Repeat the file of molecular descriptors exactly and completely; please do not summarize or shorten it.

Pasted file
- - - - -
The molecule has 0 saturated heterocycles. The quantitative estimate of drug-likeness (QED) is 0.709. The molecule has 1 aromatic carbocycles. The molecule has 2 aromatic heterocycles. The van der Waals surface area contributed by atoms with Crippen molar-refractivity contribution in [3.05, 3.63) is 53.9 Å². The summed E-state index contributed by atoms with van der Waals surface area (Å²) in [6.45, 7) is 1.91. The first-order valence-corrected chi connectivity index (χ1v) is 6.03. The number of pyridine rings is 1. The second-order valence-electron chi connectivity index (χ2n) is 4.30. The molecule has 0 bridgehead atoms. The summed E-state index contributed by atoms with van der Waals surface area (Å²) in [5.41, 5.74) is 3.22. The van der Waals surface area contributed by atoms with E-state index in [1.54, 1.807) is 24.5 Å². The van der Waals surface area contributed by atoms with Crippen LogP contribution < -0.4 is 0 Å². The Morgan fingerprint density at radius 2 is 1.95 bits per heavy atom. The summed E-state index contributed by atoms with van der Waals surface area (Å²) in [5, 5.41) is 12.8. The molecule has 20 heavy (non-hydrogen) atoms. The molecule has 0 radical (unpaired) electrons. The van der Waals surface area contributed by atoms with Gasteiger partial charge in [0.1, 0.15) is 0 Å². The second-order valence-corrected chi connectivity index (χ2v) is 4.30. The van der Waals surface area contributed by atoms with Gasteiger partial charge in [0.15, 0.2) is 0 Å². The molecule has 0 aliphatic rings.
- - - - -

The molecule has 0 saturated heterocycles. The quantitative estimate of drug-likeness (QED) is 0.709. The molecule has 1 aromatic carbocycles. The molecule has 2 aromatic heterocycles. The van der Waals surface area contributed by atoms with Crippen molar-refractivity contribution in [3.05, 3.63) is 53.9 Å². The summed E-state index contributed by atoms with van der Waals surface area (Å²) in [6.45, 7) is 1.91. The first-order valence-corrected chi connectivity index (χ1v) is 6.03. The number of pyridine rings is 1. The second-order valence-electron chi connectivity index (χ2n) is 4.30. The molecule has 0 bridgehead atoms. The summed E-state index contributed by atoms with van der Waals surface area (Å²) in [5.41, 5.74) is 3.22. The van der Waals surface area contributed by atoms with E-state index in [1.54, 1.807) is 24.5 Å². The van der Waals surface area contributed by atoms with Crippen LogP contribution < -0.4 is 0 Å². The Morgan fingerprint density at radius 2 is 1.95 bits per heavy atom. The summed E-state index contributed by atoms with van der Waals surface area (Å²) in [5, 5.41) is 12.8. The molecule has 20 heavy (non-hydrogen) atoms. The molecule has 0 radical (unpaired) electrons. The van der Waals surface area contributed by atoms with Gasteiger partial charge in [0.1, 0.15) is 0 Å². The second-order valence-corrected chi connectivity index (χ2v) is 4.30. The van der Waals surface area contributed by atoms with Gasteiger partial charge in [0.15, 0.2) is 0 Å². The molecule has 0 aliphatic rings.